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Solutions for Overcoming Barriers to Solar Adoption in Communities of Concern

As California, America’s leading solar state, continues to evaluate its future solar agreement (net energy metering), it is important to acknowledge the current gaps in adoption of clean energy technologies. Although rooftop solar has become increasingly accessible to low-and-moderate income households in recent years due to a decrease in solar prices, increased financing options and an attractive current solar agreement known as net energy metering 2.0, there are still a number of barriers to adoption. The state has said that California needs to triple the amount of rooftop solar in order to meet our climate goals and that will not happen if we don’t include solutions for our communities of concern. 

1. Overcoming the barrier of homeownership through on-bill financing, community solar and incentives for multifamily solar

The primary barrier to the adoption of solar is home ownership and in order to overcome this barrier, we need to be creative and rethink the traditional financing structures for solar. Thankfully, other states have already addressed this barrier successfully and have developed innovative financing structures that allow renters to receive the benefits of solar. The first strategy is on-bill solar financing which ties re-payment for solar and energy efficiency upgrades to the meter, rather than an individual. Hawaii has successfully created the Green Money $aver program (GEM$), which is the first on-bill financing program that requires no upfront cost or credit check which are two other large barriers to adoption. Renters will enjoy an estimated 10 percent reduction on their utility bill at no upfront cost to the tenant or property owner and the credit can be transferred to the next renter. Another innovative way to overcome the barrier of homeownership is community solar, where renters can subscribe to a portion of a community solar project which will then credit against their utility bill, saving them money and letting them get their energy from clean sources. While California has excelled as the nation's number one solar state, we have fallen behind in our ability to enact legislation that supports community solar projects. Finally, the market for multifamily solar, which makes up about 30 percent of California’s housing market, cannot be ignored. Previous statewide incentive programs played a huge role in rapidly accelerating adoption for single family homes but the adoption for multifamily hasn’t had as much success. The Solar on Multifamily Affordable Housing (“SOMAH”) program is addressing this barrier by providing incentives for multifamily affordable housing that can cover the entire cost of the system. The program is funded through state cap-and-trade funds and has a billion dollar budget over the next 10 years.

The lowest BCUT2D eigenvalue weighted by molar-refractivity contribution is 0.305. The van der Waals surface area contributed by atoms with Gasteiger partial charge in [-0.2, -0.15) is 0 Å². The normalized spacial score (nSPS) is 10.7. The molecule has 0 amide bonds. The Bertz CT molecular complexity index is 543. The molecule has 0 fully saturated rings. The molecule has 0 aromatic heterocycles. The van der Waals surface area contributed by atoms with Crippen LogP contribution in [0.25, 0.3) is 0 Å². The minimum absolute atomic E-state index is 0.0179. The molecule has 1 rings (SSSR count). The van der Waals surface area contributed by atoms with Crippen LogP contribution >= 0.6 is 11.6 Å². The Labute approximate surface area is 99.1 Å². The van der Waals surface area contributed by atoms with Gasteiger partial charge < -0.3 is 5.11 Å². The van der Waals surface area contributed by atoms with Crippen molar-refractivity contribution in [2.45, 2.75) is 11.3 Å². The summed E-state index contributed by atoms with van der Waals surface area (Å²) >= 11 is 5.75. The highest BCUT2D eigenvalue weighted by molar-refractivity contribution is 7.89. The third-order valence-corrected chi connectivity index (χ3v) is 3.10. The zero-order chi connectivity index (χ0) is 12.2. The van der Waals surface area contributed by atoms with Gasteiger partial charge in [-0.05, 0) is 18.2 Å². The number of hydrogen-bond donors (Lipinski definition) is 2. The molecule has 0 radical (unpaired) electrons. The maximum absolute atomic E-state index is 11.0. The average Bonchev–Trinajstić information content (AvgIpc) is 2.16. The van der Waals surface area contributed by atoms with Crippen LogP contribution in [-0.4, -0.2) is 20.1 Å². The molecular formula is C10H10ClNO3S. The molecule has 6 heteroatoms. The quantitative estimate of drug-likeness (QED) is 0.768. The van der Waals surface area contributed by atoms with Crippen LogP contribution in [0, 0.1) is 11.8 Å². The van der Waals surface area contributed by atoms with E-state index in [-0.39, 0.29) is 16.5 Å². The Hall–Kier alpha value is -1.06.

2. Addressing cost barriers through upfront incentive payments 

Another large barrier is high upfront costs for rooftop solar for cash purchases or for portions of state rebates and the 26 percent federal tax credit. California has put billions of dollars behind incentive programs that offer rebates for going solar, however rebates are usually distributed once the system has been installed and interconnected and usually after a lengthy application process, leaving homeowners and property owners to pay the costs for installation and permitting before they ever see a rebate check. Offering upfront payments for incentive programs can eliminate this barrier altogether. Since incentive programs for single family homeowners are beginning to sunset, it's important to also consider no upfront cost financing to address this barrier moving forward, especially for the multifamily sector. Jurisdictions could offer bridge financing programs to address this barrier, which some philanthropists and foundations are currently working to address on a smaller level.